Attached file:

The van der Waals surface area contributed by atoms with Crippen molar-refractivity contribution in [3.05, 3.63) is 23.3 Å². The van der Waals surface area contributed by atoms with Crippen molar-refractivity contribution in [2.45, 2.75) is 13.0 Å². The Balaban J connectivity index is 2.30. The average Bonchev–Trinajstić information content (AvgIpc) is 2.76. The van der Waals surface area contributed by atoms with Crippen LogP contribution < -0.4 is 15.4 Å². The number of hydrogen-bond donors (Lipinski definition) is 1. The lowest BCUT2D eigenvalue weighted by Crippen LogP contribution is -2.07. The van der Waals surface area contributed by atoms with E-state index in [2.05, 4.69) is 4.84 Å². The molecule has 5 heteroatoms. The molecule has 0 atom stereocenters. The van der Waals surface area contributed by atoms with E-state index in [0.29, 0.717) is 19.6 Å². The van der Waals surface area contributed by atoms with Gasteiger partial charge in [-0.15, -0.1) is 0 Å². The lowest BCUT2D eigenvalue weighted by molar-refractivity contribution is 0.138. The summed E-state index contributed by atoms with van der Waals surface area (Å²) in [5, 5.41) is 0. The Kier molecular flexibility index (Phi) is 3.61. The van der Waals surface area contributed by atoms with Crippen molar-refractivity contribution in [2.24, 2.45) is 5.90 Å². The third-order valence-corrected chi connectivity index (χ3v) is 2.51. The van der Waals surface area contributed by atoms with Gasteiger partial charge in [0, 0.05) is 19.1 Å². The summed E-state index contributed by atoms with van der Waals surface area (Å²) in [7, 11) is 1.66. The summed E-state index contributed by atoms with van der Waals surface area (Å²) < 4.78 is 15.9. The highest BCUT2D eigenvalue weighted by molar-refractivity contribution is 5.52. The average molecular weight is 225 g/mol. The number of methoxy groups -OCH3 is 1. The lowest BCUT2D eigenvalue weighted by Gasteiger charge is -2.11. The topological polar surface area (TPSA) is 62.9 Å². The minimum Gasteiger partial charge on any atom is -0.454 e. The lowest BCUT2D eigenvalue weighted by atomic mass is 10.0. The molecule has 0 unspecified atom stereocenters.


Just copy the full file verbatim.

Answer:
The van der Waals surface area contributed by atoms with Crippen molar-refractivity contribution in [3.05, 3.63) is 23.3 Å². The van der Waals surface area contributed by atoms with Crippen molar-refractivity contribution in [2.45, 2.75) is 13.0 Å². The Balaban J connectivity index is 2.30. The average Bonchev–Trinajstić information content (AvgIpc) is 2.76. The van der Waals surface area contributed by atoms with Crippen LogP contribution < -0.4 is 15.4 Å². The number of hydrogen-bond donors (Lipinski definition) is 1. The lowest BCUT2D eigenvalue weighted by Crippen LogP contribution is -2.07. The van der Waals surface area contributed by atoms with E-state index in [2.05, 4.69) is 4.84 Å². The molecule has 5 heteroatoms. The molecule has 0 atom stereocenters. The van der Waals surface area contributed by atoms with E-state index in [0.29, 0.717) is 19.6 Å². The van der Waals surface area contributed by atoms with Gasteiger partial charge in [-0.15, -0.1) is 0 Å². The lowest BCUT2D eigenvalue weighted by molar-refractivity contribution is 0.138. The summed E-state index contributed by atoms with van der Waals surface area (Å²) in [5, 5.41) is 0. The Kier molecular flexibility index (Phi) is 3.61. The van der Waals surface area contributed by atoms with Crippen molar-refractivity contribution in [2.24, 2.45) is 5.90 Å². The third-order valence-corrected chi connectivity index (χ3v) is 2.51. The van der Waals surface area contributed by atoms with Gasteiger partial charge in [0, 0.05) is 19.1 Å². The summed E-state index contributed by atoms with van der Waals surface area (Å²) in [7, 11) is 1.66. The summed E-state index contributed by atoms with van der Waals surface area (Å²) < 4.78 is 15.9. The highest BCUT2D eigenvalue weighted by molar-refractivity contribution is 5.52. The average molecular weight is 225 g/mol. The number of methoxy groups -OCH3 is 1. The lowest BCUT2D eigenvalue weighted by Gasteiger charge is -2.11. The topological polar surface area (TPSA) is 62.9 Å². The minimum Gasteiger partial charge on any atom is -0.454 e. The lowest BCUT2D eigenvalue weighted by atomic mass is 10.0. The molecule has 0 unspecified atom stereocenters.